Big companies are good at planning for big disasters but like everyone they forget how good things can go bad in an instant without having anything to do with a natural disaster.  The Chinese companies that have shut down in Vietnam had no idea what was coming. Vietnam is a stable country and they thought they would be fine. I doubt that they had any plans for dealing with what hit them.

Big company get protection by having factories in multiple countries. When I was with _________[massive company], that is what we did and it was easy because we had so much money.  We would set up factories in different countries for redundancy.

Now that I am at a much smaller company, we cannot afford to use multiple factories or we will lose out on our economies of scale. What we do instead is spend to line up alternatives without using those alternatives yet. It takes us months to find the right source and by having them already in place we save that time. I realize this isn’t perfect, but it is better than just waiting around for a disaster and it costs us very little.

The other email bemoaned how difficult it is to secure manufacturing from countries other than China, due to what we typically call a lack of “information infrastructure”:

I am always reading about the need to diversify production but for a small company like mine, that is easier said than done. We do our manufacturing in Shenzhen and getting started there was easy. We interviewed 4-5 sourcing consultants, then hired one.  All of the companies we interviewed had worked with similar products and all of them had been helping companies with China sourcing for many years. It took us almost no time to get going in Shenzhen and everything was easy.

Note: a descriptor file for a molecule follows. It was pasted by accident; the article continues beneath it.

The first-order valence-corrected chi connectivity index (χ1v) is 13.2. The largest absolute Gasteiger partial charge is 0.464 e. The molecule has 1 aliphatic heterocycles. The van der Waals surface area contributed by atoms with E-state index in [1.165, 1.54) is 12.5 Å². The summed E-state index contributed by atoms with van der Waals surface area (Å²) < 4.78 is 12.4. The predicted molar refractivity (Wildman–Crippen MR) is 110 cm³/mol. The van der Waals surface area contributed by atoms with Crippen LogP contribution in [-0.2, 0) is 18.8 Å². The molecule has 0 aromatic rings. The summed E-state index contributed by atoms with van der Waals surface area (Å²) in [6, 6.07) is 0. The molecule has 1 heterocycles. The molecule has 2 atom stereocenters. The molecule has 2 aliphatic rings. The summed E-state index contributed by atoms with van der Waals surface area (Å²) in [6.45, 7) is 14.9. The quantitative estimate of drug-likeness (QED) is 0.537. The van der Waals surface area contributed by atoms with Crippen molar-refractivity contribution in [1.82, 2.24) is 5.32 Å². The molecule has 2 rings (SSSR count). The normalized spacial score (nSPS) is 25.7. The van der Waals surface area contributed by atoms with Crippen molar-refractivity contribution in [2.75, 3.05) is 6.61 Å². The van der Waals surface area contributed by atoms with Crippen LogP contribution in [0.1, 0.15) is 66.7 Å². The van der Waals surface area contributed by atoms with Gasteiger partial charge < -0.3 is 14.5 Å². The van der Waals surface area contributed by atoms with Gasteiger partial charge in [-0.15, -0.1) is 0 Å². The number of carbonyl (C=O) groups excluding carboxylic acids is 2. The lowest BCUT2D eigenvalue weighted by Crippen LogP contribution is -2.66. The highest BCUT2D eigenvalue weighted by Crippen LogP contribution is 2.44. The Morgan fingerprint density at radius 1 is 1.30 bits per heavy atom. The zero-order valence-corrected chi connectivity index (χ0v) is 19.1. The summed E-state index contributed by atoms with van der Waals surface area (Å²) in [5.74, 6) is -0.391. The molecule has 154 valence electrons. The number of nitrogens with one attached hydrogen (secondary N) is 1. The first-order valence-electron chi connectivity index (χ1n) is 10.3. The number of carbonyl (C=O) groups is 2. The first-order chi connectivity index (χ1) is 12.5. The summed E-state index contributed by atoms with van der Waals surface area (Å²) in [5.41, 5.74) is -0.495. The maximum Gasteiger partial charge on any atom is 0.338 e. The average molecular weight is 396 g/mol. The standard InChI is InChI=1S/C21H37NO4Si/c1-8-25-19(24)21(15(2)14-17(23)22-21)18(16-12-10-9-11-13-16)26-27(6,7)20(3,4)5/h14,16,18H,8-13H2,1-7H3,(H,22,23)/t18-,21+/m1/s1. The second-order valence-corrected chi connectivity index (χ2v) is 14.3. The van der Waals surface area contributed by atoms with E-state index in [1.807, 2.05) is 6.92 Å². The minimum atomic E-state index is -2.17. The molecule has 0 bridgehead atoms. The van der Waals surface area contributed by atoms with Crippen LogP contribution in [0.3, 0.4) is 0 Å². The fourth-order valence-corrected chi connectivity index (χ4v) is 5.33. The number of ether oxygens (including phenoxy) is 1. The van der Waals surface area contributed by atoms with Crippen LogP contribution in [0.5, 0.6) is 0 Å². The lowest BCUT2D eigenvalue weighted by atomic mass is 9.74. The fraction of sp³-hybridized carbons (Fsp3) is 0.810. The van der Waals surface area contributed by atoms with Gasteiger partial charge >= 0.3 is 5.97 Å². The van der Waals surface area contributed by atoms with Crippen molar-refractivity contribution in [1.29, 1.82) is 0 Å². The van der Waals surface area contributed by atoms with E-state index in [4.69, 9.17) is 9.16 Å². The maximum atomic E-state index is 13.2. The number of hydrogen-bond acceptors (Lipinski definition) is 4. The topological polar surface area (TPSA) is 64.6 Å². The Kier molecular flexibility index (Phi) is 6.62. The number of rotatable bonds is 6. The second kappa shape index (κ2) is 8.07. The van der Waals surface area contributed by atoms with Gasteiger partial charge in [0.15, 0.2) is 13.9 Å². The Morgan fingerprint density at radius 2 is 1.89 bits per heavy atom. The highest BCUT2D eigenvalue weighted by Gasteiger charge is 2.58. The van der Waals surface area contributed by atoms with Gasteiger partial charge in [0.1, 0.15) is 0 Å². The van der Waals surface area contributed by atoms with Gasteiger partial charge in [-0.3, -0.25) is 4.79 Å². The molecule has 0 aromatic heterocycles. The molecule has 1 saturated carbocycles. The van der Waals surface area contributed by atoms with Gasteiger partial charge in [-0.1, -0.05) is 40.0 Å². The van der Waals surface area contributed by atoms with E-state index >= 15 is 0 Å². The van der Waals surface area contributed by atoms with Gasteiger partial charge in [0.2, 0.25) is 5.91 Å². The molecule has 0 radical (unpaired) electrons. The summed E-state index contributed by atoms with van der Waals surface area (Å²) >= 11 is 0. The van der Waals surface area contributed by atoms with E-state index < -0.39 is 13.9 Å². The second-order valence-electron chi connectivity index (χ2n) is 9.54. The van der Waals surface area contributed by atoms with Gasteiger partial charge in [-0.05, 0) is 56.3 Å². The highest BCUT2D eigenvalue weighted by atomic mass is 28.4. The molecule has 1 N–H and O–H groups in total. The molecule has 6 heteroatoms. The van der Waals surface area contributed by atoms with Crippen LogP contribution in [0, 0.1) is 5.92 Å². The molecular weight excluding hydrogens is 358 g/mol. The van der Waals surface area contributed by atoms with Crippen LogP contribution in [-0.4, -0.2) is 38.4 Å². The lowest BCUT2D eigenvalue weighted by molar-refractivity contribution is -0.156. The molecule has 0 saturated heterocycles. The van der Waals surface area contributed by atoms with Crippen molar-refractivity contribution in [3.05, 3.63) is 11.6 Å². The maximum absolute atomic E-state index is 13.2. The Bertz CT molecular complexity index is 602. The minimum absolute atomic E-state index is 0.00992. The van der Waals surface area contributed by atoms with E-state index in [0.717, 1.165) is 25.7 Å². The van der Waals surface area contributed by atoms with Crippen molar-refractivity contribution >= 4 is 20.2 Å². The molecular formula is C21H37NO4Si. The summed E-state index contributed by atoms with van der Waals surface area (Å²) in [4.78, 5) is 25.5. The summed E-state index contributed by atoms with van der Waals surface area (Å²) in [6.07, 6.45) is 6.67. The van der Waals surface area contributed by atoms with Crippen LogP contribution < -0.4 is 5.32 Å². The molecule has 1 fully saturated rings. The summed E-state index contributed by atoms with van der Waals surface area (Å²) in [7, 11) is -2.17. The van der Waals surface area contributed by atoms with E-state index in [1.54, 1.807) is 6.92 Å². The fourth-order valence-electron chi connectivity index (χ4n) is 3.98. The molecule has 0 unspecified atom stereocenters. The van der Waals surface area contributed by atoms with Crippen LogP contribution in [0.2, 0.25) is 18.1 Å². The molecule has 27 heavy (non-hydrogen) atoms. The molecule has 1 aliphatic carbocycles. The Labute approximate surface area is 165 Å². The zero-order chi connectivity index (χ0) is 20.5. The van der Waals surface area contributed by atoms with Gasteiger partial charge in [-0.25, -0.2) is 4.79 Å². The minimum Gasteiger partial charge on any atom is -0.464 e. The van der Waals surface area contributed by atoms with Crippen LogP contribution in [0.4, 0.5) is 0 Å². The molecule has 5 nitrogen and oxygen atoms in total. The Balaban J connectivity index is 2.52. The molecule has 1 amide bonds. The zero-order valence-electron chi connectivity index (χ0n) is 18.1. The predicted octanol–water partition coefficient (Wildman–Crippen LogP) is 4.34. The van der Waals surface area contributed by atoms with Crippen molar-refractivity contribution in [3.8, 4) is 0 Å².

A few years ago when we started getting concerned about China prices we started looking at Vietnam and India and we never got anywhere with either country because we just never felt comfortable with what we were doing and seeing.  Neither of those countries are anywhere close to China in terms of helping American companies figure out what they need to do to succeed. I just don’t think most smaller companies even have the ability to leave China. You should address this issue sometime.

Like I said, both emails make very valid points.

Diversifying to a country like Vietnam is difficult for large companies and even harder for smaller ones. For some companies, the risks will all but demand that they diversify. For other companies, the costs will far outweigh the risks and it will not be worth it. About all I can say is that companies of all sizes should at least consider the costs and the benefits of diversifying, with diversifying maybe meaning little more than lining up a back-up supplier if everything goes to hell with the existing one.